They have to work out what the deceased owned and owed (the estate) and then declare this information to HM Revenue and Customs and the Probate Registry in order to obtain the Grant of Probate (or Letters of Administration) which gives them the legal authority to deal with the deceasedís money, investments and property. Your Solicitor can make these enquiries for you and then complete the relevant forms.

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Is a Grant of Probate always needed?

Not always. It is best to check with a Solicitor first, particularly if there is no valid Will. Jointly held property and joint bank accounts usually, but not always, pass to the co-owner without the need for a Grant.

However, even if a Grant is not required, there may also be Inheritance Tax issues of which you might not be aware, and for which an Inheritance Tax return may nonetheless be required. Gifts the deceased made before death can change the situation or if the deceased was the beneficiary of any trust, including trusts of life policies. You should always seek advice from a Solicitor in such cases.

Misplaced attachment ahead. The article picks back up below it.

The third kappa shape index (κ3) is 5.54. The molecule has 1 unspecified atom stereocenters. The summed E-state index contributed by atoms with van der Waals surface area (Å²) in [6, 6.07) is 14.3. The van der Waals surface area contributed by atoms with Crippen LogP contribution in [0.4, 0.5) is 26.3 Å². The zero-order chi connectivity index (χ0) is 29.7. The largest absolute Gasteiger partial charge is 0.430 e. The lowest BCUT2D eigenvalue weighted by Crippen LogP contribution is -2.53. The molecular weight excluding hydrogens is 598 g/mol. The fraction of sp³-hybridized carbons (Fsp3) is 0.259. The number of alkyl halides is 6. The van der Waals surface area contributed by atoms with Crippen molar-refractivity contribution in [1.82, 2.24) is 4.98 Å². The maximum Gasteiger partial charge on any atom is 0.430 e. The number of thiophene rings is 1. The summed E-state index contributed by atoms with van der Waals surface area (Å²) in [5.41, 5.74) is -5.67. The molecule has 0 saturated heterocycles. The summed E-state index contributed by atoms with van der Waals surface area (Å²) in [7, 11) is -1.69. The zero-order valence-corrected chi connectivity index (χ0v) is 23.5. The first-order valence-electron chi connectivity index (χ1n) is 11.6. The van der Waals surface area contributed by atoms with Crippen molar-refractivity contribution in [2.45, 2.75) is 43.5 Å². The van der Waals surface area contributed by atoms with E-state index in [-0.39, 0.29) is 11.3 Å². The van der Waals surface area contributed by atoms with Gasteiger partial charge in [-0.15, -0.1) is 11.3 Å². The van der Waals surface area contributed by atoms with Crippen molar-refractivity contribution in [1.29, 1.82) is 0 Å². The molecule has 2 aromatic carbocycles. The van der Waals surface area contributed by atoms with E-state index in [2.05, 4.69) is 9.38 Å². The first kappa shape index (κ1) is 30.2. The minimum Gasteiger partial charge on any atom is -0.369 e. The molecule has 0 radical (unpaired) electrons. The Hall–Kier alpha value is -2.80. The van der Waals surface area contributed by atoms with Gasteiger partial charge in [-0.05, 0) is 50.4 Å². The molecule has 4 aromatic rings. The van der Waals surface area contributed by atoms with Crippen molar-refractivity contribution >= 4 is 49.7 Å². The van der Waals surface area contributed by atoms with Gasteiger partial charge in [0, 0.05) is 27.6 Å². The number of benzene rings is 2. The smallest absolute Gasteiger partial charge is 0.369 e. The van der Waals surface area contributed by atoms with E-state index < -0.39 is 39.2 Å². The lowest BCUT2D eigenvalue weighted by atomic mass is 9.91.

If someone dies with less than £5,000 total in their own name (note: not per account or per investment) then a Grant should not be required. Sometimes, if there is a valid Will, it is possible to deal with a higher figure without a Grant, but this is up to the organisation(s) holding the funds.

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What happens after the Grant of Probate has been obtained?